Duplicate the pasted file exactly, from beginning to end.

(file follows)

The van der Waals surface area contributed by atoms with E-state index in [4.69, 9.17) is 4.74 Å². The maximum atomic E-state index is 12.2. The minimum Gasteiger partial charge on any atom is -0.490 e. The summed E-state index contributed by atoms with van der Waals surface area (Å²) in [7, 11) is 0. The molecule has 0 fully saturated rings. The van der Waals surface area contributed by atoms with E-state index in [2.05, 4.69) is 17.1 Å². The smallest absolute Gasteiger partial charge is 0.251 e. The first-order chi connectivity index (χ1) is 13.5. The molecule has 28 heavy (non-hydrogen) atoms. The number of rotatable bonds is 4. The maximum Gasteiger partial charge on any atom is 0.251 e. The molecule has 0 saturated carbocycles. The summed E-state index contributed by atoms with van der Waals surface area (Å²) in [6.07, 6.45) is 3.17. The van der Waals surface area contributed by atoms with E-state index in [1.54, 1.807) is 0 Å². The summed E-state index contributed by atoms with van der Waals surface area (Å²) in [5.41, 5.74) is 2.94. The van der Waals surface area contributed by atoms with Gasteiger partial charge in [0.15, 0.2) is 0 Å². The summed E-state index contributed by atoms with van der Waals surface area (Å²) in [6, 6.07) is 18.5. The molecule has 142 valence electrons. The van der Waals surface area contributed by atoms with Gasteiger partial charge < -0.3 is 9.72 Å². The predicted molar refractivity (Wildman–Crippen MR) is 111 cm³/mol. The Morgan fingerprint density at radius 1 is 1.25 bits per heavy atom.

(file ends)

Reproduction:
The van der Waals surface area contributed by atoms with E-state index in [4.69, 9.17) is 4.74 Å². The maximum atomic E-state index is 12.2. The minimum Gasteiger partial charge on any atom is -0.490 e. The summed E-state index contributed by atoms with van der Waals surface area (Å²) in [7, 11) is 0. The molecule has 0 fully saturated rings. The van der Waals surface area contributed by atoms with E-state index in [2.05, 4.69) is 17.1 Å². The smallest absolute Gasteiger partial charge is 0.251 e. The first-order chi connectivity index (χ1) is 13.5. The molecule has 28 heavy (non-hydrogen) atoms. The number of rotatable bonds is 4. The maximum Gasteiger partial charge on any atom is 0.251 e. The molecule has 0 saturated carbocycles. The summed E-state index contributed by atoms with van der Waals surface area (Å²) in [6.07, 6.45) is 3.17. The van der Waals surface area contributed by atoms with E-state index in [1.54, 1.807) is 0 Å². The summed E-state index contributed by atoms with van der Waals surface area (Å²) in [5.41, 5.74) is 2.94. The van der Waals surface area contributed by atoms with Gasteiger partial charge in [0.15, 0.2) is 0 Å². The summed E-state index contributed by atoms with van der Waals surface area (Å²) in [6, 6.07) is 18.5. The molecule has 142 valence electrons. The van der Waals surface area contributed by atoms with Gasteiger partial charge < -0.3 is 9.72 Å². The predicted molar refractivity (Wildman–Crippen MR) is 111 cm³/mol. The Morgan fingerprint density at radius 1 is 1.25 bits per heavy atom.